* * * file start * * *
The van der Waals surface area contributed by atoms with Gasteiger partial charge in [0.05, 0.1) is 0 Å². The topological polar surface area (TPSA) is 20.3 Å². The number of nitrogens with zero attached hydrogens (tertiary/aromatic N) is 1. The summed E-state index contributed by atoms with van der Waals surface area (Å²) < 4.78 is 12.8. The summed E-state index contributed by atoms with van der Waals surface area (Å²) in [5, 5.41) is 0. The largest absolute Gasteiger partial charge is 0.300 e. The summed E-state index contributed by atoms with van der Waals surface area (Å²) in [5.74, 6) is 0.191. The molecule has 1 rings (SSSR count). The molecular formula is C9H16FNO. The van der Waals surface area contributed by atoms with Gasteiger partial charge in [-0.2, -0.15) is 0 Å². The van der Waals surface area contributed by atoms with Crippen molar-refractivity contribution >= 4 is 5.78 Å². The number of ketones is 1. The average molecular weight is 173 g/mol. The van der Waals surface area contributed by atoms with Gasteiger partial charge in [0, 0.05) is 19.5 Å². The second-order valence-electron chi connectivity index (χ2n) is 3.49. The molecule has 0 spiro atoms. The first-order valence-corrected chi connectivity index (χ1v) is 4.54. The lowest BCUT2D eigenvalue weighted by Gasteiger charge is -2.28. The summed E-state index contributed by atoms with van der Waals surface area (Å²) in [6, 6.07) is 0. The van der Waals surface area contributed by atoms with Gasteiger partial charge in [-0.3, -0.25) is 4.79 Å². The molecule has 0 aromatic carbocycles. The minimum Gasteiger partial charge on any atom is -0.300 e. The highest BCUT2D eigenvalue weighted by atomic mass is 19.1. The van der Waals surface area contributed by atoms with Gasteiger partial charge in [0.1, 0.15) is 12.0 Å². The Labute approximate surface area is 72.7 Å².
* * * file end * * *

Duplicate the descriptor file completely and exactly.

The van der Waals surface area contributed by atoms with Gasteiger partial charge in [0.05, 0.1) is 0 Å². The topological polar surface area (TPSA) is 20.3 Å². The number of nitrogens with zero attached hydrogens (tertiary/aromatic N) is 1. The summed E-state index contributed by atoms with van der Waals surface area (Å²) < 4.78 is 12.8. The summed E-state index contributed by atoms with van der Waals surface area (Å²) in [5, 5.41) is 0. The largest absolute Gasteiger partial charge is 0.300 e. The summed E-state index contributed by atoms with van der Waals surface area (Å²) in [5.74, 6) is 0.191. The molecule has 1 rings (SSSR count). The molecular formula is C9H16FNO. The van der Waals surface area contributed by atoms with Gasteiger partial charge in [-0.2, -0.15) is 0 Å². The van der Waals surface area contributed by atoms with Crippen molar-refractivity contribution >= 4 is 5.78 Å². The number of ketones is 1. The average molecular weight is 173 g/mol. The van der Waals surface area contributed by atoms with Gasteiger partial charge in [0, 0.05) is 19.5 Å². The second-order valence-electron chi connectivity index (χ2n) is 3.49. The molecule has 0 spiro atoms. The first-order valence-corrected chi connectivity index (χ1v) is 4.54. The lowest BCUT2D eigenvalue weighted by Gasteiger charge is -2.28. The summed E-state index contributed by atoms with van der Waals surface area (Å²) in [6, 6.07) is 0. The van der Waals surface area contributed by atoms with Gasteiger partial charge in [-0.3, -0.25) is 4.79 Å². The molecule has 0 aromatic carbocycles. The minimum Gasteiger partial charge on any atom is -0.300 e. The highest BCUT2D eigenvalue weighted by atomic mass is 19.1. The van der Waals surface area contributed by atoms with Gasteiger partial charge in [0.1, 0.15) is 12.0 Å². The Labute approximate surface area is 72.7 Å².